To encourage the population to take part, the study was advertised in the press, on radio and television, and via posters hung at the health centre and the A Estrada town hall. The family doctors involved helped by answering questions about the project. Family selection was based on the random selection of index subjects from the National Health System records for the town. A random selection of 3500 individuals aged 18–85 years was made, stratified by decade. The chosen subjects were phoned in order to confirm their participation in the study. This provided a list of 662 subjects to whose homes letters explaining the project, and an invitation to take part, were sent. These subjects were again called by telephone to reconfirm their participation, to verify that those interested met the inclusion criteria, and to record the size of their families. Those who accepted the invitation to join the study were given a pre-assessment appointment at which time the project and its aim were verbally explained, an explanation provided regarding how subjects were selected, what participation would entail, and the rights of subjects defined. Documentation providing the details of the project, and consent forms for the whole family, were also distributed. Those who finally decided to take part were invited to return to the health centre, accompanied by their families, for baseline monitoring. The recruitment rate was 10–15 families per week. Figure 1 shows a flow diagram explaining the recruitment process and intervention phases.

Fig. 1
figure 1

Flowchart showing numbers of subjects at each stage. nf, number of families, ni, number of individuals

Inclusion and exclusion criteria

The inclusion criteria to be met by the index subject (male or female) of each family were: age 18-85 years, and to be part of a family (living together) of at least two members. The other members of the family (either sex) had to be aged 3–85 years.

The following were deemed reasons for excluding an index subject: alcoholism, undergoing lipid-lowering treatment, pregnancy, cardiovascular disease (ischaemic heart disease, heart failure, peripheral vascular disease, cerebrovascular disease), dementia, or having a predicted survival of less than one year. The exclusion criteria for the family members of the index subject were the same, except that those following lipid-lowering treatment were included. Finally, for a family to be incorporated into the study, at least two members had to meet all inclusion criteria but no exclusion criterion.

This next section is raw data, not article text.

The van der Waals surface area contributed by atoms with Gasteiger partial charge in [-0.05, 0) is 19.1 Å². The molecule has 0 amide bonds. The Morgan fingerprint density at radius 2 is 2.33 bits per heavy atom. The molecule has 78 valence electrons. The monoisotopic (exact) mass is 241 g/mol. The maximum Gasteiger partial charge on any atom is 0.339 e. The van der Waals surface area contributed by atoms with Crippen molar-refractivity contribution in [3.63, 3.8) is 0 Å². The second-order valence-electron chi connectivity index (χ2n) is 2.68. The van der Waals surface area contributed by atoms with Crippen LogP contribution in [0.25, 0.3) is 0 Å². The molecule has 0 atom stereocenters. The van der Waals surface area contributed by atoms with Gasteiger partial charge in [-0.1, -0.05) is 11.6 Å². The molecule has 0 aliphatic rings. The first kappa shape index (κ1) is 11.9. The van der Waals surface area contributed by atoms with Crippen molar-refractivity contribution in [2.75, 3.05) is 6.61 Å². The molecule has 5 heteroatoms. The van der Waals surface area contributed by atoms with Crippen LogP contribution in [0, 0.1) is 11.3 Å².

The participating families were randomly assigned (1:1) by a person not associated with the study to either the C group or AD group via the use of computer-generated random numbers. This was performed at the baseline visit.

Dietary intervention

The Atlantic diet

Table 1 shows the characteristics of the Atlantic diet.

Table 1 Food consumption recommendations

All participants in the AD group received the information, motivation and assistance necessary to modify their food habits in accordance with this diet. Since the palatability of the foods included is key if good adherence is to be achieved, a recipe book based on the use of local products was designed. Recipes were proposed by the research team, written out in detail by a chef, and the dishes calibrated by the team of nutritionists. Recommendations were drawn up so that the AD subjects’ daily and weekly food intakes would be well adjusted to both the Atlantic diet and consensus food recommendations [911]. This led to the publication of the recipe book “Platos y Menús Atlánticos” [12] (Atlantic Dishes and Menus; a pdf version is available from the authors), which includes all the recommendations, calibrated recipes, and information required for planning weekly menus. The nutritionists insisted upon the need for the subjects to use this book (which was distributed free to families in the AD group) during the study period. A day-long cooking course was also given to AD group members by the chef. A telephone number was supplied so that any doubts or problems could be discussed.